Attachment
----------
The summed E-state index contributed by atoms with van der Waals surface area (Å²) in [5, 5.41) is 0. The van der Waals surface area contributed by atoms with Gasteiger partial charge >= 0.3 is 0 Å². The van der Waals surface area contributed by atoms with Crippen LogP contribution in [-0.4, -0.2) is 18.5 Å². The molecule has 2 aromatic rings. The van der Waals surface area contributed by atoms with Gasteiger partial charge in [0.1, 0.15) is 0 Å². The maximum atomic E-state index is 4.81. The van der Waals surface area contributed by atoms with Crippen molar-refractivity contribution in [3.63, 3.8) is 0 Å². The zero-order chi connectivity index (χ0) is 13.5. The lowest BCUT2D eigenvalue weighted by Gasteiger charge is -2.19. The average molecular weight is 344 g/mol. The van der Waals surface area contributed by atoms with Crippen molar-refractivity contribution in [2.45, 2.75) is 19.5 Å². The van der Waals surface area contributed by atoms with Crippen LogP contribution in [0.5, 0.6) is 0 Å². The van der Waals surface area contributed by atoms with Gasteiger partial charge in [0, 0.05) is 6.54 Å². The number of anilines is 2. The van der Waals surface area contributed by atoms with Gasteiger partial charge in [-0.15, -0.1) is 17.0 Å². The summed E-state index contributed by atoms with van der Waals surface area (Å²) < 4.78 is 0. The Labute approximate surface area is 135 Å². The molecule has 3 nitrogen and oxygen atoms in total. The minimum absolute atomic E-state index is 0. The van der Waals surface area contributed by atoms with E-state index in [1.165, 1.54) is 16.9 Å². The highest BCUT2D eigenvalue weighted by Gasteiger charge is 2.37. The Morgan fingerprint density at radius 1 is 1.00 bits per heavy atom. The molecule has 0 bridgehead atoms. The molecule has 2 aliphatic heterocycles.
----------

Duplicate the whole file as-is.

The summed E-state index contributed by atoms with van der Waals surface area (Å²) in [5, 5.41) is 0. The van der Waals surface area contributed by atoms with Gasteiger partial charge >= 0.3 is 0 Å². The van der Waals surface area contributed by atoms with Crippen LogP contribution in [-0.4, -0.2) is 18.5 Å². The molecule has 2 aromatic rings. The van der Waals surface area contributed by atoms with Gasteiger partial charge in [0.1, 0.15) is 0 Å². The maximum atomic E-state index is 4.81. The van der Waals surface area contributed by atoms with Crippen molar-refractivity contribution in [3.63, 3.8) is 0 Å². The zero-order chi connectivity index (χ0) is 13.5. The lowest BCUT2D eigenvalue weighted by Gasteiger charge is -2.19. The average molecular weight is 344 g/mol. The van der Waals surface area contributed by atoms with Crippen molar-refractivity contribution in [2.45, 2.75) is 19.5 Å². The van der Waals surface area contributed by atoms with Crippen LogP contribution in [0.5, 0.6) is 0 Å². The van der Waals surface area contributed by atoms with Gasteiger partial charge in [0, 0.05) is 6.54 Å². The number of anilines is 2. The van der Waals surface area contributed by atoms with Gasteiger partial charge in [-0.15, -0.1) is 17.0 Å². The summed E-state index contributed by atoms with van der Waals surface area (Å²) < 4.78 is 0. The Labute approximate surface area is 135 Å². The molecule has 3 nitrogen and oxygen atoms in total. The minimum absolute atomic E-state index is 0. The van der Waals surface area contributed by atoms with E-state index in [1.165, 1.54) is 16.9 Å². The highest BCUT2D eigenvalue weighted by Gasteiger charge is 2.37. The Morgan fingerprint density at radius 1 is 1.00 bits per heavy atom. The molecule has 0 bridgehead atoms. The molecule has 2 aliphatic heterocycles.